Comment on page
Contributing and Fundamentals
To talk about cloud native applications and systems, we need to define cloud native. CNCF provides a high-level overview of what it means to be cloud native and lists some implementations and the benefits they provide in the CNCF Cloud Native Definition v1.0.
NOTE: This is a work in progress.
- Service discovery
- Loose coupling
- Low overhead/coarse-grained packaging
- examples: containers, unikernel
- Declarative consumption model
- includes APIs and configuration
- applies to all layers: infra, workloads, platform, and components
- Designed for automation
- applies to testing, deployment, application and platform autoscaling, infra and network provisioning
- Immutable infrastructure
When these principles are implemented, they lead to benefits such as:
- Increased interoperability
- Increased resilience
- Increased scalability
- Lowered risk
Defining these concepts help in applying cloud native methodologies to different technology domains. For instance, in the networking and communication service provider spaces, the Cloud Native Networking papers illustrate this.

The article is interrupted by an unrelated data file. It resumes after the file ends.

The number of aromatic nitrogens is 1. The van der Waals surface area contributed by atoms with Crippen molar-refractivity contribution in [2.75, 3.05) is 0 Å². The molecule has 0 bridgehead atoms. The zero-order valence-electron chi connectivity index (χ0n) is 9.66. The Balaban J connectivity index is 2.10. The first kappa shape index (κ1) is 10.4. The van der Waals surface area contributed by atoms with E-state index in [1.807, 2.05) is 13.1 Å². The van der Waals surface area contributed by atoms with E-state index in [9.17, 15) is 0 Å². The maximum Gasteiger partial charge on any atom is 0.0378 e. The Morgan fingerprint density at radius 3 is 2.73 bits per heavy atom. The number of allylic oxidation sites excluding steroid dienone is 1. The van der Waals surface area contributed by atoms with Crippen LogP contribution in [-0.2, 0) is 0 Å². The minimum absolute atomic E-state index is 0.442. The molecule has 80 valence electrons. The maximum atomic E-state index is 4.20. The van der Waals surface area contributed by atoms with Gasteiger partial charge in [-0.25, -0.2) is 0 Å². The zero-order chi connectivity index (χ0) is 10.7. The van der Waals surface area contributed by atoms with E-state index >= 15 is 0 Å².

We encourage civil discourse and debate about the principles. It's not only acceptable but desirable for the points to be discussed and adapted to where the community as a whole feels we are. In other words, it is ok to disagree with a principle and propose an alternative.
How to contribute:
You are free to:
- Share — copy and redistribute the material in any medium or format
- Adapt — remix, transform, and build upon the material for any purpose, even commercially.
Under the following terms:
- Attribution — You must give appropriate credit, provide a link to the license, and indicate if changes were made. You may do so in any reasonable manner, but not in any way that suggests the licensor endorses you or your use.
- No additional restrictions — You may not apply legal terms or technological measures that legally restrict others from doing anything the license permits.